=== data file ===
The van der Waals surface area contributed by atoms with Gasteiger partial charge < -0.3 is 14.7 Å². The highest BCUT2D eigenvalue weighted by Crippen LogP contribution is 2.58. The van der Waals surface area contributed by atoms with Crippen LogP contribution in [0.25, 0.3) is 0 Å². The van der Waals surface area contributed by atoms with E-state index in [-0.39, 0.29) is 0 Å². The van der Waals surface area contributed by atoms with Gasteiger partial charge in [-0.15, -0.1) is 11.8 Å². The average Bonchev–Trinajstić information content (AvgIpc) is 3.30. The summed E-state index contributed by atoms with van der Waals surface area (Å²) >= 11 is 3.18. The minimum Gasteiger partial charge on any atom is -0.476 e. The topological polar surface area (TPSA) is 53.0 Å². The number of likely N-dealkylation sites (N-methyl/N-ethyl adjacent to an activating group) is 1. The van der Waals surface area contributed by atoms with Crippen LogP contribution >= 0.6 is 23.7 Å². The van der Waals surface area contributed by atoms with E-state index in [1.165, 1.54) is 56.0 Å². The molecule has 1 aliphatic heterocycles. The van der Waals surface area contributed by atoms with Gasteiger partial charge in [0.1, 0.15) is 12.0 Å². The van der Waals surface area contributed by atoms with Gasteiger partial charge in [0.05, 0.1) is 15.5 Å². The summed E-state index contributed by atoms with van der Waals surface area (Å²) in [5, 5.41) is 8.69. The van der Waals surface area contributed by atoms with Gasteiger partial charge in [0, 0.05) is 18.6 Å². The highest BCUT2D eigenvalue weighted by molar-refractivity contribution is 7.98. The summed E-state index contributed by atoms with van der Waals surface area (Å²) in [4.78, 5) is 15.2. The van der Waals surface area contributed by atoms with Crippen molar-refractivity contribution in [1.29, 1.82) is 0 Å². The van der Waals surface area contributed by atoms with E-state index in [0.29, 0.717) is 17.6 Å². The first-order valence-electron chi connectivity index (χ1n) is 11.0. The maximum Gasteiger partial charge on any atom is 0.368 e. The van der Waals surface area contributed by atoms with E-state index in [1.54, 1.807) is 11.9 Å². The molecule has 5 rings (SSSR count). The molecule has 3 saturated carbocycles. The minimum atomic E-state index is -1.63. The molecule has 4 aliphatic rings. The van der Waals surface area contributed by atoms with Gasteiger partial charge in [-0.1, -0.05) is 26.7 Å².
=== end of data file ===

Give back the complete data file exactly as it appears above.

The van der Waals surface area contributed by atoms with Gasteiger partial charge < -0.3 is 14.7 Å². The highest BCUT2D eigenvalue weighted by Crippen LogP contribution is 2.58. The van der Waals surface area contributed by atoms with Crippen LogP contribution in [0.25, 0.3) is 0 Å². The van der Waals surface area contributed by atoms with E-state index in [-0.39, 0.29) is 0 Å². The van der Waals surface area contributed by atoms with Gasteiger partial charge in [-0.15, -0.1) is 11.8 Å². The average Bonchev–Trinajstić information content (AvgIpc) is 3.30. The summed E-state index contributed by atoms with van der Waals surface area (Å²) >= 11 is 3.18. The minimum Gasteiger partial charge on any atom is -0.476 e. The topological polar surface area (TPSA) is 53.0 Å². The number of likely N-dealkylation sites (N-methyl/N-ethyl adjacent to an activating group) is 1. The van der Waals surface area contributed by atoms with Crippen LogP contribution >= 0.6 is 23.7 Å². The van der Waals surface area contributed by atoms with E-state index in [1.165, 1.54) is 56.0 Å². The molecule has 1 aliphatic heterocycles. The van der Waals surface area contributed by atoms with Gasteiger partial charge in [0.1, 0.15) is 12.0 Å². The van der Waals surface area contributed by atoms with Gasteiger partial charge in [0.05, 0.1) is 15.5 Å². The summed E-state index contributed by atoms with van der Waals surface area (Å²) in [5, 5.41) is 8.69. The van der Waals surface area contributed by atoms with Gasteiger partial charge in [0, 0.05) is 18.6 Å². The highest BCUT2D eigenvalue weighted by molar-refractivity contribution is 7.98. The summed E-state index contributed by atoms with van der Waals surface area (Å²) in [4.78, 5) is 15.2. The van der Waals surface area contributed by atoms with Crippen molar-refractivity contribution in [1.29, 1.82) is 0 Å². The van der Waals surface area contributed by atoms with E-state index in [0.29, 0.717) is 17.6 Å². The first-order valence-electron chi connectivity index (χ1n) is 11.0. The maximum Gasteiger partial charge on any atom is 0.368 e. The van der Waals surface area contributed by atoms with E-state index in [1.54, 1.807) is 11.9 Å². The molecule has 5 rings (SSSR count). The molecule has 3 saturated carbocycles. The minimum atomic E-state index is -1.63. The molecule has 4 aliphatic rings. The van der Waals surface area contributed by atoms with Gasteiger partial charge in [-0.1, -0.05) is 26.7 Å².